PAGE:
As they slowly limp into Afraha Stadium annex, these physically impaired persons could be mistaken for a group of disabled heading to a meeting at this vast open playground.
Some come limping assisted by metal clutches and walking sticks while others arrive in creaking wheel chairs.
Those that are unable to bear the rays of the scorching sun are brought by boda bodas.
Every Tuesday and Thursday, they religiously make the journey to the venue for sitting volleyball training.
Their frailty under strain and visible show of weakness is suddenly turned into a show of strength as they put down their walking aids and sprawl into a rough and dirty court.
Not even a permanent foul smell of fresh urine from the perimeter wall next to the court could deter them from getting down to serious business.
Their bursts of explosiveness and remarkable team spirit coupled with their determination to excel in this challenging sport is worth watching.
As they lift their pelvis from the ground to spike the ball past the net slightly above their heads, their service, blocks and attacks are just awesome.
And scores of fans watching from the sidelines are treated to a thrilling moment as the training gathers momentum.
The team which comprises of 30 players has Florence Ofwenje to thank for as a coach. She is now a full time volunteer coach and the only one in Nakuru County.
The mother of four- one girl and three boys- has been coaching the team since 2011.
The 52-year-old former international and Telkom Kenya volleyball player is the fore behind the training of this team.
She arrives ahead of the team and cleans the court with a makeshift broom before the training starts and often she is mistaken as a County government worker.
“This court is never cleaned. I clean it every Tuesday. The smell of urine around the court is irritating to the players as their pelvis are constantly in contact with the ground,” said Ofwenje.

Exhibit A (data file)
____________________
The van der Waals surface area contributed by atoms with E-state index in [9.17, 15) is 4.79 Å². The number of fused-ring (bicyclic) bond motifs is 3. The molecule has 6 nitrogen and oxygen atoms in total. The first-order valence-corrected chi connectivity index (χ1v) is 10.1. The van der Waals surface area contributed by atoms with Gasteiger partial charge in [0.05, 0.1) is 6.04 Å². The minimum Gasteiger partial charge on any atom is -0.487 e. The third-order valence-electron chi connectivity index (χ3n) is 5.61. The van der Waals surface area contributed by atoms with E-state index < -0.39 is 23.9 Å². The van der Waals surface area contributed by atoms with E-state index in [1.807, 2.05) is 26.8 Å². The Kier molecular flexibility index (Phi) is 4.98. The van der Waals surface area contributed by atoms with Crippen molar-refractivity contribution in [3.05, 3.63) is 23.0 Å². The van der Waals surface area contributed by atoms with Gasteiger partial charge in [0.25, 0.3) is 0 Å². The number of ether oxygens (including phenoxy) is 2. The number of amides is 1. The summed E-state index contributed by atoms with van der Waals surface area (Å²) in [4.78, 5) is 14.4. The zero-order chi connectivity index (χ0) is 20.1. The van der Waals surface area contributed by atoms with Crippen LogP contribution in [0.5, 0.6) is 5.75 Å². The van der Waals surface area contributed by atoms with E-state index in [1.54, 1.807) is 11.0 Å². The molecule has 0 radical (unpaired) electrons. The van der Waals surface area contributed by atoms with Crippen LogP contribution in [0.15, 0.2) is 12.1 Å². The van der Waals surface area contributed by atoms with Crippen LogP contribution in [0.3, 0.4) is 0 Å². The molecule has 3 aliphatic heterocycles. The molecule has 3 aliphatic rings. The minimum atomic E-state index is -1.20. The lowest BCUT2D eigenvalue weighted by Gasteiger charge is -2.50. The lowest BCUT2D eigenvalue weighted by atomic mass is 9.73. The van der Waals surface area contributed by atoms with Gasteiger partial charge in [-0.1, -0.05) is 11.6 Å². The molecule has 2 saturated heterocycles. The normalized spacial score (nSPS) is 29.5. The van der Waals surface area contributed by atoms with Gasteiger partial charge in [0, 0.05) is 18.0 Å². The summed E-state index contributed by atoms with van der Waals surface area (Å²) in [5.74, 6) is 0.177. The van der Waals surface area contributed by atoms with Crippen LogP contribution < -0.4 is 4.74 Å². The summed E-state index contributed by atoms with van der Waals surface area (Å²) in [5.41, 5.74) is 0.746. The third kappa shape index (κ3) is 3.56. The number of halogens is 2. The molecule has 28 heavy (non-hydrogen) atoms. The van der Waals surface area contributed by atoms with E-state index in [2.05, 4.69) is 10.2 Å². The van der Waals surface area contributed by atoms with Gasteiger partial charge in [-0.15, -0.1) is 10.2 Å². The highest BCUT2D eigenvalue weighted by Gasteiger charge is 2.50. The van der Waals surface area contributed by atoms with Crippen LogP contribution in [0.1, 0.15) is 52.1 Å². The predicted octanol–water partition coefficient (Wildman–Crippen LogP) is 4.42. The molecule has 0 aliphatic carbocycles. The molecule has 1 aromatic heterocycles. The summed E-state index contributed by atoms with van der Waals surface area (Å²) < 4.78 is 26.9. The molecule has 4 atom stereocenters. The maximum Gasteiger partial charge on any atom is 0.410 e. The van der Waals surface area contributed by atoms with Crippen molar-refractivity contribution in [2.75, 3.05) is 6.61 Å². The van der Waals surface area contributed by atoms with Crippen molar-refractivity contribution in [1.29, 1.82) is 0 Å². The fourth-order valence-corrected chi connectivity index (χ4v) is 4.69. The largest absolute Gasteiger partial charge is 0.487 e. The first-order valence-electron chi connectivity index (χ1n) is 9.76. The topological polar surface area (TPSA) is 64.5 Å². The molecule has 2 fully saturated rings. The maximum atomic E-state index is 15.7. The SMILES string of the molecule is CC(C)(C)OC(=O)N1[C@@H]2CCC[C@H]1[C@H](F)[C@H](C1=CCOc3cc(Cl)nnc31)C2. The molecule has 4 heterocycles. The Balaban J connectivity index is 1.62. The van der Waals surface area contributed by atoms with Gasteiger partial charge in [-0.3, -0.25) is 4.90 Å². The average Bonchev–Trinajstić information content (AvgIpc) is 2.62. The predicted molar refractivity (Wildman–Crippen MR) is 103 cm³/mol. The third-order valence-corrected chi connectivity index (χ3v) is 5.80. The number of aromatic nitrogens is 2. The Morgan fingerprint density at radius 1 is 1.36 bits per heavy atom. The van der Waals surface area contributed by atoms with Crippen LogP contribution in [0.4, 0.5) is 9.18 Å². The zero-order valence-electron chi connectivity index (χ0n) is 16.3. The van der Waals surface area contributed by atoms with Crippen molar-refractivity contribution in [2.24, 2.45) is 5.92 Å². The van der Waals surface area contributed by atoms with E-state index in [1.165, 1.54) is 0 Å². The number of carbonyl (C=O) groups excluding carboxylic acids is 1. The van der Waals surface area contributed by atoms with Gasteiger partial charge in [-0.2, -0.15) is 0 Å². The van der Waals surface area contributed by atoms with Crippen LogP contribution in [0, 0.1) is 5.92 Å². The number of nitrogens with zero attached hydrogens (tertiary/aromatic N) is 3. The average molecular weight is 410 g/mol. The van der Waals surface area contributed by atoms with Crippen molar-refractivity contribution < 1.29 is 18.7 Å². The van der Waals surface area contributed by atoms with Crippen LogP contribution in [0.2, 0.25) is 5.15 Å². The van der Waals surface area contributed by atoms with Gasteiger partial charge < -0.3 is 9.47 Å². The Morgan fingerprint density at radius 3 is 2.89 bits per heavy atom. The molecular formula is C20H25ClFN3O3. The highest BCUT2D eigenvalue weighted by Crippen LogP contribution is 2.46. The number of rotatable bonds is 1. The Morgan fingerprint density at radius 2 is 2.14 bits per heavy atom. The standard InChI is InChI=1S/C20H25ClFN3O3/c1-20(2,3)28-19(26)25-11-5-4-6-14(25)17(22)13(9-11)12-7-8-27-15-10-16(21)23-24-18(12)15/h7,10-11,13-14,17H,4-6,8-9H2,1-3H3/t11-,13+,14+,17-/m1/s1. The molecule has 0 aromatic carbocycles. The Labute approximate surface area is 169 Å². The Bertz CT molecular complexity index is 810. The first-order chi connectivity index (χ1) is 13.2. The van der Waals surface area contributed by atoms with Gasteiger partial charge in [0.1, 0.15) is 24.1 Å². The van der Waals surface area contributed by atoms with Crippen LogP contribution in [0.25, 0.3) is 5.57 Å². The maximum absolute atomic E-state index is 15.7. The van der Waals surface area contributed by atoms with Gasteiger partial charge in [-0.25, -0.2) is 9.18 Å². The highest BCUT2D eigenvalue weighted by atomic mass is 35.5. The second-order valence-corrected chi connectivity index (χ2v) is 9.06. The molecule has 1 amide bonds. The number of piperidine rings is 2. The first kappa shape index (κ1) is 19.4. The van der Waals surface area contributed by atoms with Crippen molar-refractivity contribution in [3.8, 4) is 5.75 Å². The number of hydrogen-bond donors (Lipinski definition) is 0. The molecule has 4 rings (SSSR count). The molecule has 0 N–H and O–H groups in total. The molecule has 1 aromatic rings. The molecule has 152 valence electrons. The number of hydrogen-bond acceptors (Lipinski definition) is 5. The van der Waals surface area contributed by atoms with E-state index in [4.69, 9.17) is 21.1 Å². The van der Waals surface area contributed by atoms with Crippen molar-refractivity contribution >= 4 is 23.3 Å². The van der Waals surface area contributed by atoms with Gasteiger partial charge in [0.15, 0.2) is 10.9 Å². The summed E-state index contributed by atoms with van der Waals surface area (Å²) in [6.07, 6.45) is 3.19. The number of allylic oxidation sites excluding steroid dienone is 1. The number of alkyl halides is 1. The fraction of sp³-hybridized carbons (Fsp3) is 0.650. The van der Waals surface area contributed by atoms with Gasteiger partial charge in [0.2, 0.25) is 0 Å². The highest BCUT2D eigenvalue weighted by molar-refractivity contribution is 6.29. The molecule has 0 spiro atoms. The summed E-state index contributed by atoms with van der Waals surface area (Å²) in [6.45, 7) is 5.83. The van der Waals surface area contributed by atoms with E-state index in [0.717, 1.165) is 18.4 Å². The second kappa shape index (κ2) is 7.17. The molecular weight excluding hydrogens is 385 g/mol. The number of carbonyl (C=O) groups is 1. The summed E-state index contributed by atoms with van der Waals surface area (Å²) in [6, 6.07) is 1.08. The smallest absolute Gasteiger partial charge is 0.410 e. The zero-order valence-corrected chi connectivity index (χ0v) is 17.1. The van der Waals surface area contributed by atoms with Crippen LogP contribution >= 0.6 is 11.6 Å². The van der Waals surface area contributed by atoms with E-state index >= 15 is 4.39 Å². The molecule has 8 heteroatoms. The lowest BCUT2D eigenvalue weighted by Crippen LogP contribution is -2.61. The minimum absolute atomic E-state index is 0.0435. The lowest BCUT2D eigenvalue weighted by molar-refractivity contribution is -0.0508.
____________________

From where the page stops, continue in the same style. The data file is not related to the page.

But this has not deterred Ofwenje from using her volleyball skills she gained at her youthful years to give hope to this disabled persons eager to exploit their skills amid their severe disabilities.
“Volleyball has always been a passion. I want to coach them and make them feel as a useful component of our sporting fraternity,” she told Nation Sport.
“Playing sitting volleyball is not very different than playing regular volleyball. I decided to transfer my vast experience and skills to these disabled persons as one way of giving back to the society.
Coaching these physically impaired persons is a just a feeling that makes me very thankful to my creator. It gives me a lot of hope,” she said.
Ofwenye said her decision to dedicate her time to coaching the team was the best thing could happen to her after she was retrenched from Telkom Kenya in 2007.
“I have learnt a lot from them. Their team spirit inside and outside the court is amazing. My constant interaction with them gives me full filling moments. It is a life lesson that keeps me going,” she said.
Ofwenje says the team faces a myriads of challenges among them is lack of transport to enable the players attend the training.
Besides, she has no first aid kit in case of an injuries.
“I appeal to Governor Lee Kinyanjui's administration to assist this team achieve its goals and dreams,” said Ofwenje.
Captain Fred Omondi says the venue is not conducive for training.
“There are no toilets or changing rooms and this is major challenge for us,” said Omondi who is also a national team player.
Organising Secretary George Otieno said the team is neglected and the county government has abandoned it.
“We’re preparing for the inter county sitting volleyball tournament slated for Nairobi from October 30 – November 3and we need Sh300,000 but nobody at the county is bothered,” said Otieno.
Amidst these challenges, Ofwenje’s efforts has borne dividends as four players - Fred Omondi, James Mureithi, Purity Wangare and Margaret Wanjiru are national team players.
For Ofwenje, who also coaches the deaf volleyball team, she is living her dream but she lacks assistance.